A report on Hydroelectricity

The Three Gorges Dam in Central China is the world's largest power–producing facility of any kind.
Museum Hydroelectric power plant ″Under the Town″ in Serbia, built in 1900.
The Warwick Castle water-powered generator house, used for the generation of electricity for the castle from 1894 until 1940
A micro-hydro facility in Vietnam
Pico hydroelectricity in Mondulkiri, Cambodia
Measurement of the tailrace and forebay rates at the Limestone Generating Station in Manitoba, Canada.
The Ffestiniog Power Station can generate 360 MW of electricity within 60 seconds of the demand arising.
Merowe Dam in Sudan. Hydroelectric power stations that use dams submerge large areas of land due to the requirement of a reservoir. These changes to land color or albedo, alongside certain projects that concurrently submerge rainforests, can in these specific cases result in the global warming impact, or equivalent life-cycle greenhouse gases of hydroelectricity projects, to potentially exceed that of coal power stations.
The Hoover Dam in the United States is a large conventional dammed-hydro facility, with an installed capacity of 2,080 MW.
World renewable energy share (2008)
Trends in the top five hydroelectricity-producing countries
Share of electricity production from hydropower, 2020

Electricity produced from hydropower.

- Hydroelectricity
The Three Gorges Dam in Central China is the world's largest power–producing facility of any kind.

55 related topics with Alpha

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Wind farm in Xinjiang, China

Wind power

10 links

Mostly the use of wind turbines to generate electricity.

Mostly the use of wind turbines to generate electricity.

Wind farm in Xinjiang, China
Electricity production by source
Global map of wind speed at 100 m above surface level.
Roscoe Wind Farm in West Texas
Distribution of wind speed (red) and energy (blue) for all of 2002 at the Lee Ranch facility in Colorado. The histogram shows measured data, while the curve is the Rayleigh model distribution for the same average wind speed.
The world's second full-scale floating wind turbine (and first to be installed without the use of heavy-lift vessels), WindFloat, operating at rated capacity (2 MW) approximately 5 km offshore of Póvoa de Varzim, Portugal
Wind energy generation by region over time
Wind generation by country
Share of electricity production from wind, 2020
Wind turbines are typically installed in windy locations. In the image, wind power generators in Spain, near an Osborne bull.
Seasonal cycle of capacity factors for wind and photovoltaics in Europe under idealized assumptions. The figure illustrates the balancing effects of wind and solar energy at the seasonal scale (Kaspar et al., 2019).
Onshore wind cost per kilowatt-hour between 1983 and 2017
A turbine blade convoy passing through Edenfield in the U.K. (2008). Even longer 2-piece blades are now manufactured, and then assembled on-site to reduce difficulties in transportation.
A small Quietrevolution QR5 Gorlov type vertical axis wind turbine on the roof of Colston Hall in Bristol, England. Measuring 3 m in diameter and 5 m high, it has a nameplate rating of 6.5 kW.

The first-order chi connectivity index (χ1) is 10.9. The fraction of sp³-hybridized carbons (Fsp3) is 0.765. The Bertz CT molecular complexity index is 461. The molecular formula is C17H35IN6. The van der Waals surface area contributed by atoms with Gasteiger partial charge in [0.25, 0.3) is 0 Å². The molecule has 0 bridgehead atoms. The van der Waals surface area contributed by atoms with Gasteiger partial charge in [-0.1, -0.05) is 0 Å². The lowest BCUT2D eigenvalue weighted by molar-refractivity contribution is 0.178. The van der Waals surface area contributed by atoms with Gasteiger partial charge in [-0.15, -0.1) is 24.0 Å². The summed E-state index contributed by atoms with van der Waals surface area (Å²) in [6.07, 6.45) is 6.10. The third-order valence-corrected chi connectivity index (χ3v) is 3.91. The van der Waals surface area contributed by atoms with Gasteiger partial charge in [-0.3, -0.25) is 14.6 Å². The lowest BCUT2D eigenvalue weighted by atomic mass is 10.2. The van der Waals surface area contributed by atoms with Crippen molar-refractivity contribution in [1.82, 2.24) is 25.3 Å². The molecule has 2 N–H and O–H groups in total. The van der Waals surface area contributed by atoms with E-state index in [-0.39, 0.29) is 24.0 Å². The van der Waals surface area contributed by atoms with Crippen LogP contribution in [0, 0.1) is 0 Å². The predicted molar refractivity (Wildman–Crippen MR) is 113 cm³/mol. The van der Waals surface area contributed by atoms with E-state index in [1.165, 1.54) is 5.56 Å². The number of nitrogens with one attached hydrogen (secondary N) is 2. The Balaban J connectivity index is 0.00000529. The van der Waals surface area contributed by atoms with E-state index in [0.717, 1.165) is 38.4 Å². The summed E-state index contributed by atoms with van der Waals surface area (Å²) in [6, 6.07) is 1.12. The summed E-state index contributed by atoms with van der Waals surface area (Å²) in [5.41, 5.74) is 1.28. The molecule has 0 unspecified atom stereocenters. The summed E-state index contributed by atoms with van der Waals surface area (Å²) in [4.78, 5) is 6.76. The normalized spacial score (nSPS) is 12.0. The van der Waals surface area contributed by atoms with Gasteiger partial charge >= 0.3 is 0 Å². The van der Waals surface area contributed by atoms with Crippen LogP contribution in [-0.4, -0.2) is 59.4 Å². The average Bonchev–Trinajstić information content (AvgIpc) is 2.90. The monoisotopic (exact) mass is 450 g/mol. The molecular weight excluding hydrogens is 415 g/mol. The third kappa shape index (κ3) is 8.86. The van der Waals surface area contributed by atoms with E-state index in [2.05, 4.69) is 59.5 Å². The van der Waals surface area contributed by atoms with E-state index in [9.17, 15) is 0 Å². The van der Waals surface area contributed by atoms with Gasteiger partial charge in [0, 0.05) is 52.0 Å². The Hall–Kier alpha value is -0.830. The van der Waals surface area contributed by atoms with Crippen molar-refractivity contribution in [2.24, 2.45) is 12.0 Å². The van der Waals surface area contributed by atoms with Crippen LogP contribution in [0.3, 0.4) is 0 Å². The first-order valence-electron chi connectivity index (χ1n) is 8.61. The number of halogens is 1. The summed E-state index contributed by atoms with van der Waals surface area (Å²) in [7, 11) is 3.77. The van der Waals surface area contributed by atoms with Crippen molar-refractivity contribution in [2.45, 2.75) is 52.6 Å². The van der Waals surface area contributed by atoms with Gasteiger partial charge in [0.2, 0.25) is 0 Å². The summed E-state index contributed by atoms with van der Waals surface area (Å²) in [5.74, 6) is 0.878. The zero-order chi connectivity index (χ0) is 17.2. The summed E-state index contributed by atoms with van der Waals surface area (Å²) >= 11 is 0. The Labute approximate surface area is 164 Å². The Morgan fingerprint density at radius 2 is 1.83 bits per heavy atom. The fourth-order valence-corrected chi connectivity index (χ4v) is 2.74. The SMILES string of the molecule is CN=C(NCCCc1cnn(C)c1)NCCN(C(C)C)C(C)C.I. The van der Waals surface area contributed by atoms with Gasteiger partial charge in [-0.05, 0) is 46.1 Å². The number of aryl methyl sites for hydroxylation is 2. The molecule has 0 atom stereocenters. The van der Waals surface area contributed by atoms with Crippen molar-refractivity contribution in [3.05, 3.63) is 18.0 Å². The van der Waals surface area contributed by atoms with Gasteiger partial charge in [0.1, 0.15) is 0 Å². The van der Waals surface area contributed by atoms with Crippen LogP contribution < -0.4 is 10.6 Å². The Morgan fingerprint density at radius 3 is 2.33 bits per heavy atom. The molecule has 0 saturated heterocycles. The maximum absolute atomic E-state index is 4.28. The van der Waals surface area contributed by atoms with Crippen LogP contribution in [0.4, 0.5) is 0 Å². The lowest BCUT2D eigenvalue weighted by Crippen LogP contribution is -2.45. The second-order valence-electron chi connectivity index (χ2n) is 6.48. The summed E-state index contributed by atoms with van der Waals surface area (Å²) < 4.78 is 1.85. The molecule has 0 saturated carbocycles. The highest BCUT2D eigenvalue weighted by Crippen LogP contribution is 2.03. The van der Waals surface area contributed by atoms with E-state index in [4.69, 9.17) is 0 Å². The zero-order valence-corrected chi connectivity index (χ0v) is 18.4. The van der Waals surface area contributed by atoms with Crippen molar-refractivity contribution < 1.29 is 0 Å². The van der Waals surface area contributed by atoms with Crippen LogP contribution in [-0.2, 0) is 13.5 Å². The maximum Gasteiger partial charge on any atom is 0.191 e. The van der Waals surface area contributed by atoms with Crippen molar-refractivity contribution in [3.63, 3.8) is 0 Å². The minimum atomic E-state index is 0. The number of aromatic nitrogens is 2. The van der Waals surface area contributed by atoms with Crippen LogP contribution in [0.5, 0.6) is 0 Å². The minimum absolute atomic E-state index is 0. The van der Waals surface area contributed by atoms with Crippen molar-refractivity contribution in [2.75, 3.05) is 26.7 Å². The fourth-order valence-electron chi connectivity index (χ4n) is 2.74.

Livestock grazing near a wind turbine.
Part of the Seto Hill Windfarm in Japan.
Wind turbines such as these, in Cumbria, England, have been opposed for a number of reasons, including aesthetics, by some sectors of the population.
A panoramic view of the United Kingdom's Whitelee Wind Farm with Lochgoin Reservoir in the foreground.
Charles F. Brush's windmill of 1888, used for generating electric power.

Wind power is variable renewable energy, so power-management techniques are used to match supply and demand, such as: wind hybrid power systems, hydroelectric power or other dispatchable power sources, excess capacity, geographically distributed turbines, exporting and importing power to neighboring areas, or grid storage.

Power distribution, over a day, of a pumped-storage hydroelectricity facility. Green represents power consumed in pumping; red is power generated.

Pumped-storage hydroelectricity

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Power distribution, over a day, of a pumped-storage hydroelectricity facility. Green represents power consumed in pumping; red is power generated.
The upper reservoir (Llyn Stwlan) and dam of the Ffestiniog Pumped Storage Scheme in North Wales. The lower power station has four water turbines which generate 360 MW of electricity within 60 seconds of the need arising.
Kruonis Pumped Storage Plant, Lithuania

Pumped-storage hydroelectricity (PSH), or pumped hydroelectric energy storage (PHES), is a type of hydroelectric energy storage used by electric power systems for load balancing.

The Leibstadt Nuclear Power Plant in Switzerland

Nuclear power

4 links

Use of nuclear reactions to produce electricity.

Use of nuclear reactions to produce electricity.

The Leibstadt Nuclear Power Plant in Switzerland
The first light bulbs ever lit by electricity generated by nuclear power at EBR-1 at Argonne National Laboratory-West, December 20, 1951.
The launching ceremony of the USS Nautilus (SSN-571) January 1954. In 1958 it would become the first vessel to reach the North Pole.